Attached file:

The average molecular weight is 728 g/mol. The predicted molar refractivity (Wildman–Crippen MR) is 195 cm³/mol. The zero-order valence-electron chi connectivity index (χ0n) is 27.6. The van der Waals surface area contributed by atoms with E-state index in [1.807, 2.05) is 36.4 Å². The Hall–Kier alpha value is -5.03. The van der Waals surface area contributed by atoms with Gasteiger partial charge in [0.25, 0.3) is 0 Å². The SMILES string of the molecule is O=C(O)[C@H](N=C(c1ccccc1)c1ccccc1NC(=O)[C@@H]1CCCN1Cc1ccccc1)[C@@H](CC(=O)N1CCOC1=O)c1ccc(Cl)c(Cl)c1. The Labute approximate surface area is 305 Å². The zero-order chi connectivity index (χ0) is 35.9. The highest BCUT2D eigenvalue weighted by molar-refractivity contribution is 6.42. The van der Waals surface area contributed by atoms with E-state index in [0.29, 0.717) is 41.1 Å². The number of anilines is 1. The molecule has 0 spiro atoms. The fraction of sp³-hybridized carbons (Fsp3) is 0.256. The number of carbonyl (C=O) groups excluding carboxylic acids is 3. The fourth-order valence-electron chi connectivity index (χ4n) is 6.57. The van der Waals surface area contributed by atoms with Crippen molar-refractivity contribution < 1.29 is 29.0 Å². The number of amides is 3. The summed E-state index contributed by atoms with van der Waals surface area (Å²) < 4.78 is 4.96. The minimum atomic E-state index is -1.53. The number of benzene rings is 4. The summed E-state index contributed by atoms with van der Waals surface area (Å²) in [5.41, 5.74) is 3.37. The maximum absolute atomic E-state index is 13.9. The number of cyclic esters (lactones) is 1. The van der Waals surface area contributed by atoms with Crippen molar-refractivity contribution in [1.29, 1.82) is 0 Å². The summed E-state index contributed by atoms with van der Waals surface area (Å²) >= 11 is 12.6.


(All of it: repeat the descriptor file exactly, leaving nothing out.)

The average molecular weight is 728 g/mol. The predicted molar refractivity (Wildman–Crippen MR) is 195 cm³/mol. The zero-order valence-electron chi connectivity index (χ0n) is 27.6. The van der Waals surface area contributed by atoms with E-state index in [1.807, 2.05) is 36.4 Å². The Hall–Kier alpha value is -5.03. The van der Waals surface area contributed by atoms with Gasteiger partial charge in [0.25, 0.3) is 0 Å². The SMILES string of the molecule is O=C(O)[C@H](N=C(c1ccccc1)c1ccccc1NC(=O)[C@@H]1CCCN1Cc1ccccc1)[C@@H](CC(=O)N1CCOC1=O)c1ccc(Cl)c(Cl)c1. The Labute approximate surface area is 305 Å². The zero-order chi connectivity index (χ0) is 35.9. The highest BCUT2D eigenvalue weighted by molar-refractivity contribution is 6.42. The van der Waals surface area contributed by atoms with E-state index in [0.29, 0.717) is 41.1 Å². The number of anilines is 1. The molecule has 0 spiro atoms. The fraction of sp³-hybridized carbons (Fsp3) is 0.256. The number of carbonyl (C=O) groups excluding carboxylic acids is 3. The fourth-order valence-electron chi connectivity index (χ4n) is 6.57. The van der Waals surface area contributed by atoms with Crippen molar-refractivity contribution < 1.29 is 29.0 Å². The number of amides is 3. The summed E-state index contributed by atoms with van der Waals surface area (Å²) < 4.78 is 4.96. The minimum atomic E-state index is -1.53. The number of benzene rings is 4. The summed E-state index contributed by atoms with van der Waals surface area (Å²) in [5.41, 5.74) is 3.37. The maximum absolute atomic E-state index is 13.9. The number of cyclic esters (lactones) is 1. The van der Waals surface area contributed by atoms with Crippen molar-refractivity contribution in [1.29, 1.82) is 0 Å². The summed E-state index contributed by atoms with van der Waals surface area (Å²) >= 11 is 12.6.